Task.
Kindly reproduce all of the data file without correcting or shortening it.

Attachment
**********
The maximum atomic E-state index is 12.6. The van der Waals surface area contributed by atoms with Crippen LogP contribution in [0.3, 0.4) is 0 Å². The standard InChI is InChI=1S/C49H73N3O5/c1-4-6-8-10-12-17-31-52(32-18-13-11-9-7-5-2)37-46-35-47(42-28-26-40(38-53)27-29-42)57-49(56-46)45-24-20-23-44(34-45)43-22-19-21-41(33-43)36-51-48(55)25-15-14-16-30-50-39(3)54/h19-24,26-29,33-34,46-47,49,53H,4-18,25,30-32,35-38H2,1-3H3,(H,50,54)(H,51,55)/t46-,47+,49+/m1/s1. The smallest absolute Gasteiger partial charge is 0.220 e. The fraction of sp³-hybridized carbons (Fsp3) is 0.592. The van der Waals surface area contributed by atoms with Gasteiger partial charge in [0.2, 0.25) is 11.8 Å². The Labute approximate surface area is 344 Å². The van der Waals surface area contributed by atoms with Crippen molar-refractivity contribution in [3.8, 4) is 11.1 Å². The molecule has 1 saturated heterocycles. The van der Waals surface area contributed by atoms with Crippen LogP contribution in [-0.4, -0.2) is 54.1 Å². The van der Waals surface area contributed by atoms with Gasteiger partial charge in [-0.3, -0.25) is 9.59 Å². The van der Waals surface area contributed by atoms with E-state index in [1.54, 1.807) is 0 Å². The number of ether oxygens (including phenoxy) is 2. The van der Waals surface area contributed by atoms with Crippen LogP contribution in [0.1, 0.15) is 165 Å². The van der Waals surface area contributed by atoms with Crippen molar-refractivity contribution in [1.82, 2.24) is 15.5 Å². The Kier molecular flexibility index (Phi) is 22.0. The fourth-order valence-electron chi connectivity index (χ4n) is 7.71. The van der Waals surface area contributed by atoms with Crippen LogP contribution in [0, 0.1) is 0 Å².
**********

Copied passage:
The maximum atomic E-state index is 12.6. The van der Waals surface area contributed by atoms with Crippen LogP contribution in [0.3, 0.4) is 0 Å². The standard InChI is InChI=1S/C49H73N3O5/c1-4-6-8-10-12-17-31-52(32-18-13-11-9-7-5-2)37-46-35-47(42-28-26-40(38-53)27-29-42)57-49(56-46)45-24-20-23-44(34-45)43-22-19-21-41(33-43)36-51-48(55)25-15-14-16-30-50-39(3)54/h19-24,26-29,33-34,46-47,49,53H,4-18,25,30-32,35-38H2,1-3H3,(H,50,54)(H,51,55)/t46-,47+,49+/m1/s1. The smallest absolute Gasteiger partial charge is 0.220 e. The fraction of sp³-hybridized carbons (Fsp3) is 0.592. The van der Waals surface area contributed by atoms with Gasteiger partial charge in [0.2, 0.25) is 11.8 Å². The Labute approximate surface area is 344 Å². The van der Waals surface area contributed by atoms with Crippen molar-refractivity contribution in [3.8, 4) is 11.1 Å². The molecule has 1 saturated heterocycles. The van der Waals surface area contributed by atoms with Crippen LogP contribution in [-0.4, -0.2) is 54.1 Å². The van der Waals surface area contributed by atoms with Gasteiger partial charge in [-0.3, -0.25) is 9.59 Å². The van der Waals surface area contributed by atoms with E-state index in [1.54, 1.807) is 0 Å². The number of ether oxygens (including phenoxy) is 2. The van der Waals surface area contributed by atoms with Crippen LogP contribution in [0.1, 0.15) is 165 Å². The van der Waals surface area contributed by atoms with Crippen molar-refractivity contribution in [1.82, 2.24) is 15.5 Å². The Kier molecular flexibility index (Phi) is 22.0. The fourth-order valence-electron chi connectivity index (χ4n) is 7.71. The van der Waals surface area contributed by atoms with Crippen LogP contribution in [0, 0.1) is 0 Å².